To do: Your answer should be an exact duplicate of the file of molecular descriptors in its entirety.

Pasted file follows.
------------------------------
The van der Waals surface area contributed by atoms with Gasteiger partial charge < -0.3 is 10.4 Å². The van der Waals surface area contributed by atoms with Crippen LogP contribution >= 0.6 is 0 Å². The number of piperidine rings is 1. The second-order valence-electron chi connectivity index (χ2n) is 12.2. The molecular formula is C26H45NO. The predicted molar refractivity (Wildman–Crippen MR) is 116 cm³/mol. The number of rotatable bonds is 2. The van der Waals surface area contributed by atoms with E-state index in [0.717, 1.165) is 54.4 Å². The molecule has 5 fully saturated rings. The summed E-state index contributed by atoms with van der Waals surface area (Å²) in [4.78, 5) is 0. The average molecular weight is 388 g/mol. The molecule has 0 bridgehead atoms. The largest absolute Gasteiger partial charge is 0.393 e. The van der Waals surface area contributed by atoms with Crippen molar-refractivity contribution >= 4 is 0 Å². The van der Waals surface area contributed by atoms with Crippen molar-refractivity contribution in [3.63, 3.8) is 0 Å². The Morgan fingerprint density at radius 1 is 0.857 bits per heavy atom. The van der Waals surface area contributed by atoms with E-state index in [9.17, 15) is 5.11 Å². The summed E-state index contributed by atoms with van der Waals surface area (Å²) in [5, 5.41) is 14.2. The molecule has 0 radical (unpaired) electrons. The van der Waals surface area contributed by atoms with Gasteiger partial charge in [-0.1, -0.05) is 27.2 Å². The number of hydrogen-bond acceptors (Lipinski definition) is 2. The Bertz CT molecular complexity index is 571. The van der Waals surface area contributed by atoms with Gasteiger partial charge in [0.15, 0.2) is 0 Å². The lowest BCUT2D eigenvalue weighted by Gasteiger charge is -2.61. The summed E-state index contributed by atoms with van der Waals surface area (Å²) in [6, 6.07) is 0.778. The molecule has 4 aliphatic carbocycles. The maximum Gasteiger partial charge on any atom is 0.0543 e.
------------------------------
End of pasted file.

The van der Waals surface area contributed by atoms with Gasteiger partial charge < -0.3 is 10.4 Å². The van der Waals surface area contributed by atoms with Crippen LogP contribution >= 0.6 is 0 Å². The number of piperidine rings is 1. The second-order valence-electron chi connectivity index (χ2n) is 12.2. The molecular formula is C26H45NO. The predicted molar refractivity (Wildman–Crippen MR) is 116 cm³/mol. The number of rotatable bonds is 2. The van der Waals surface area contributed by atoms with E-state index in [0.717, 1.165) is 54.4 Å². The molecule has 5 fully saturated rings. The summed E-state index contributed by atoms with van der Waals surface area (Å²) in [4.78, 5) is 0. The average molecular weight is 388 g/mol. The molecule has 0 bridgehead atoms. The largest absolute Gasteiger partial charge is 0.393 e. The van der Waals surface area contributed by atoms with Crippen molar-refractivity contribution >= 4 is 0 Å². The van der Waals surface area contributed by atoms with Crippen molar-refractivity contribution in [3.63, 3.8) is 0 Å². The Morgan fingerprint density at radius 1 is 0.857 bits per heavy atom. The van der Waals surface area contributed by atoms with E-state index in [9.17, 15) is 5.11 Å². The summed E-state index contributed by atoms with van der Waals surface area (Å²) in [5, 5.41) is 14.2. The molecule has 0 radical (unpaired) electrons. The van der Waals surface area contributed by atoms with Gasteiger partial charge in [-0.1, -0.05) is 27.2 Å². The number of hydrogen-bond acceptors (Lipinski definition) is 2. The Bertz CT molecular complexity index is 571. The van der Waals surface area contributed by atoms with Gasteiger partial charge in [0.15, 0.2) is 0 Å². The lowest BCUT2D eigenvalue weighted by Gasteiger charge is -2.61. The summed E-state index contributed by atoms with van der Waals surface area (Å²) in [6, 6.07) is 0.778. The molecule has 4 aliphatic carbocycles. The maximum Gasteiger partial charge on any atom is 0.0543 e.